On its surface, the debate in Europe, and to a lesser extent in Canada, about Muslim women wearing the veil appears to be a relatively harmless affair. Please take off the veil, Jack Straw, the former British foreign minister, urges the few women in his constituency who wear it, when they visit his office. That will allow for a more successful conversation, and there will be another woman present. Then British Prime Minister Tony Blair weighs in, calling the niqab a "mark of separation" that makes non-Muslims "uncomfortable." Italian Prime Minister Romano Prodi says similar things.
What is noteworthy is the spectacle of very powerful male politicians publicly criticizing a small number of women -- who are hardly members of their countries' elites -- for what they choose to wear. The criticism is made palatable because it is veiled (pun intended) in liberal discourse. These leaders are inviting the women wearing the niqab to abandon this mark of separation from the rest of society.
After all, we are reminded by many of those who have written on the issue, the niqab is a symbol of the repression of women in highly intolerant societies.
What could be more benign than the invitation of oppressed women to stride into liberal enlightenment through the removal of a strip of cloth?
In all dialogues of this sort, it is crucial to keep in mind the power relations among those who are doing the talking. What I see is something far from benign. A great deal of pressure is being brought to bear on a few women for reasons that extend well beyond the niqab.
After all, if politicians and journalists in the West wanted to draw critical attention to groups of people wearing costumes that set them apart, that convey a message of separateness, they could point out Old Order Mennonites, Sikhs, Orthodox Jews, or maybe even the outfits worn by the Pope and Dalai Lama. What gives the narrative about the niqab its traction in the media is that it is the thin edge of the wedge in a critique of Muslims in general, not just those who wear the niqab. The question that is being asked, in a highly coded way to be sure, is whether Muslims constitute an alien presence in our society. Can they be relied upon to fit in as immigrants, to assimilate and become members of our society? Or will they be a dangerous, separate people, and even a source of terrorist recruits for attacks on us, with repeats of attacks like the suicide bombings in London in the summer of 2005?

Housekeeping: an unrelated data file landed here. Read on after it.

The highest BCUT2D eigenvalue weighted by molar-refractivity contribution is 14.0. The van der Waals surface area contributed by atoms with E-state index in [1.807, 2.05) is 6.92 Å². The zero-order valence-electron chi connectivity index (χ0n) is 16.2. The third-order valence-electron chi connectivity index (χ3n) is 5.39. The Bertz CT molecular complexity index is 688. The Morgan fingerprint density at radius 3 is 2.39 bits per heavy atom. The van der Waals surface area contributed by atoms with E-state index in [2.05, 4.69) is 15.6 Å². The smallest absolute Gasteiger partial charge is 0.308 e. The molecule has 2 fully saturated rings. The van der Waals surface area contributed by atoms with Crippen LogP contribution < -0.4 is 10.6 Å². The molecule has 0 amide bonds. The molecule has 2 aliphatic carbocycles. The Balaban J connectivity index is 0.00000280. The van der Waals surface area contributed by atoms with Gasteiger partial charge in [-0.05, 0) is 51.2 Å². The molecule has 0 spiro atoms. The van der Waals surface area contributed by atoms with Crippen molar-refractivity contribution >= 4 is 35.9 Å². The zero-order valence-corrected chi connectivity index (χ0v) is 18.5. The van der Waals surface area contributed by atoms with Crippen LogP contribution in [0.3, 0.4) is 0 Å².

As a society largely made up of immigrants, more or less recent, Canadians have been down this road before. In Ontario, in the 1850s and 1860s, following a wave of Irish Catholic immigrants in the wake of the Irish famine, people questioned whether the Irish would be unruly, un-British, a mass that could never adopt our ways. Would they join with the Fenian terrorists who were plotting to attack Canada (and actually did attack) in a campaign to liberate Ireland from British rule?
In the early 20th century, people wondered whether Russian, Ukrainian, and Jewish migrants to Winnipeg would assimilate or try to plot a Bolshevik revolution, as some thought they had in the Winnipeg General Strike in 1919. In recent decades, Chinese immigrants have been similarly subjected to suspicion and doubt. Were the Chinese residents of Richmond, B.C., who shopped at malls where the signs were almost all in Chinese, going to become real Canadians? Or had we encountered the mass that would never be like us?
With tragic consequences, Europeans have been down this road before. When Russian and Polish Jews, many in costumes that made them appear alien to Europeans, emigrated in large numbers to Vienna, Berlin and other centres, there was an outcry against them. Much of the dialogue bore a resemblance to the present one about the niqab. Were these newcomers representatives of a primitive past that enlightened Europeans had put behind them? Not surprisingly, some of the highly assimilated Jews in Germany and Austria found the newcomers something of an embarrassment and feared that their appearance could stoke the flames of prejudice against all Jews. We have seen a similar, and understandable, response among some Muslims in the West to the wearing of the niqab.
People have a perfect right, of course, to subject the streams of thought within particular religions to scrutiny and to critique their social implications. When the powerful within a society begin a narrative of the kind we have seen about the niqab, however, that is not what is going on. Muslims are being set apart as the "other." Though we may pride ourselves on our liberalism, in our civilization when people are set apart and critiqued as not really belonging in our midst, the consequences can be terrible.
James Laxer is a professor of political science at York University in Toronto.